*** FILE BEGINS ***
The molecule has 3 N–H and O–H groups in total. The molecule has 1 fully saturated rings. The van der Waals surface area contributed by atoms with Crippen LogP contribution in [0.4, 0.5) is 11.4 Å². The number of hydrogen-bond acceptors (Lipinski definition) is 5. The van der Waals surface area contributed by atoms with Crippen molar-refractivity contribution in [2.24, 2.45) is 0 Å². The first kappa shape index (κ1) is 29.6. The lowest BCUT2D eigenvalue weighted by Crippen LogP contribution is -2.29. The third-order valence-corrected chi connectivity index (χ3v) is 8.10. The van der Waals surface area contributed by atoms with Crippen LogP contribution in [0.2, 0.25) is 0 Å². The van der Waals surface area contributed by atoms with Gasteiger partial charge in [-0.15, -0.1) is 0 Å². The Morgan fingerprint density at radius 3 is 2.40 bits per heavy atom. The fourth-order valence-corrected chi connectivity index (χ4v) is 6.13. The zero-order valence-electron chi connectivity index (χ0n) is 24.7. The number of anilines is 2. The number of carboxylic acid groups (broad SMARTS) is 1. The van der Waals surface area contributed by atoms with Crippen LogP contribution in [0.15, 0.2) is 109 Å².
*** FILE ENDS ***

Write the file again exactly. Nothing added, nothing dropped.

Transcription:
The molecule has 3 N–H and O–H groups in total. The molecule has 1 fully saturated rings. The van der Waals surface area contributed by atoms with Crippen LogP contribution in [0.4, 0.5) is 11.4 Å². The number of hydrogen-bond acceptors (Lipinski definition) is 5. The van der Waals surface area contributed by atoms with Crippen molar-refractivity contribution in [2.24, 2.45) is 0 Å². The first kappa shape index (κ1) is 29.6. The lowest BCUT2D eigenvalue weighted by Crippen LogP contribution is -2.29. The third-order valence-corrected chi connectivity index (χ3v) is 8.10. The van der Waals surface area contributed by atoms with Crippen LogP contribution in [0.2, 0.25) is 0 Å². The van der Waals surface area contributed by atoms with Gasteiger partial charge in [-0.15, -0.1) is 0 Å². The Morgan fingerprint density at radius 3 is 2.40 bits per heavy atom. The fourth-order valence-corrected chi connectivity index (χ4v) is 6.13. The zero-order valence-electron chi connectivity index (χ0n) is 24.7. The number of anilines is 2. The number of carboxylic acid groups (broad SMARTS) is 1. The van der Waals surface area contributed by atoms with Crippen LogP contribution in [0.15, 0.2) is 109 Å².